Jesus is systematically alienating absolutely everyone; with, I suspect, an infuriating twinkle in his eyes.

and Jesus answered 
and said, while he taught in the temple, 
“How say the scribes that Christ is the Son of David? 
For David himself said by the Holy Ghost,
The Lord said to my Lord
Sit thou on my right hand
till I make thine enemies thy footstool
David therefore himself calleth him Lord 
and whence is he then his son?” 
and the common people heard him gladly. 

Jesus now starts answering questions which no-one has thought to ask him. The text almost literally says this. “After the conversation with the lawyer, no-one dared asked Jesus any more questions. And so he replied….”

Having had what seems to be an amiable and sensible exchange with the Scribe, he proceeds to pick a fight with him over a very obscure bit of textual word-play.

The Old Testament uses two words for God. Jehovah is God’s actual personal name and can only be used in holy contexts. Adonai just means Lord or Boss or Master and can be used more casually. Our Bible, slightly confusingly, represents the divine name as the upper case LORD.

Psalm 113 in English says “The LORD says to my Lord, sit here at my right hand….” — “Jehovah said to Adonai.” Christians would love this to mean “God asked God to sit down next to him” because that would mean that the idea of the Holy Trinity already existed a thousand years before they made it up. But it probably means no more than “God said to the Boss….” The Psalm was originally a coronation hymn, sung by a choir to David or one of his successors. “The LORD (i.e God) said to my Lord (i.e the King): sit down next to me.” But it was often taken as being David himself talking about a King who would arise in the future — the Messiah. Jehovah said to Adonai, take the seat of honour. God said to the Messiah, sit at my right hand.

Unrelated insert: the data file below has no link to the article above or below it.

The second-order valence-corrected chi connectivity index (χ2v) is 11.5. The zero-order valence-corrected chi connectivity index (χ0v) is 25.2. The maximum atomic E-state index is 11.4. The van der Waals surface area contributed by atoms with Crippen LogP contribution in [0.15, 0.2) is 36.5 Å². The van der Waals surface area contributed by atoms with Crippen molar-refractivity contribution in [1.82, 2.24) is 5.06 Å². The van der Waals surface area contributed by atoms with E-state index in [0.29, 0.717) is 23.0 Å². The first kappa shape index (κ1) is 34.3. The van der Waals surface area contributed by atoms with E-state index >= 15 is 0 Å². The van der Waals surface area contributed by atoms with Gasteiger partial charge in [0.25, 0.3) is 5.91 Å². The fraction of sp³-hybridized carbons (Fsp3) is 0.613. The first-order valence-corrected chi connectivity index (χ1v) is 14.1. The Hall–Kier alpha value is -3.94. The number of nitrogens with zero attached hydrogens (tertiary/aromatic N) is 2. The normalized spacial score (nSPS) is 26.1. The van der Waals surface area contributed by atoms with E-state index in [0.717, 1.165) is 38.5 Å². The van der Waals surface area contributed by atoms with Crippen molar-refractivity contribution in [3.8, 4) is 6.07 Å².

It’s easy enough to see how Jesus’s word-play works, although it doesn’t go very well into modern English. David is calling the Messiah “my Lord”. Official teaching is that the Messiah is David’s “son”. Son means “descendent” but it could be taken to mean “follower”. How can the Messiah be David’s follower if David calls him Lord? “The Messiah can’t be 'Sir' and also 'Sonny-boy', can he?”

It would be hard to derive a general rule or law from this. There are, after all, lots of examples in scripture of sons who are more impressive than their parents. You wouldn’t say that David can’t literally have been the son of Jesse because Jesse was a nobody and David was King. You might just as well say that Jacob can’t be the founder of Israel because his father Isaac was such a minor figure. But we are told that Jesus’ legal fireworks play well with the crowd.

Why does Jesus make this particular argument at this time? Is Jesus trying to take a step back from the crowds shouting “Son of David!” at him. "Oh, but Son of David doesn’t necessarily mean Messiah — let me demonstrate…" Or is he trying to focus everyone’s mind on the primary source of his authority? "Yes, twenty eight generations back, I do have royal blood in me. But that’s not what gives me the right to overturn the temple."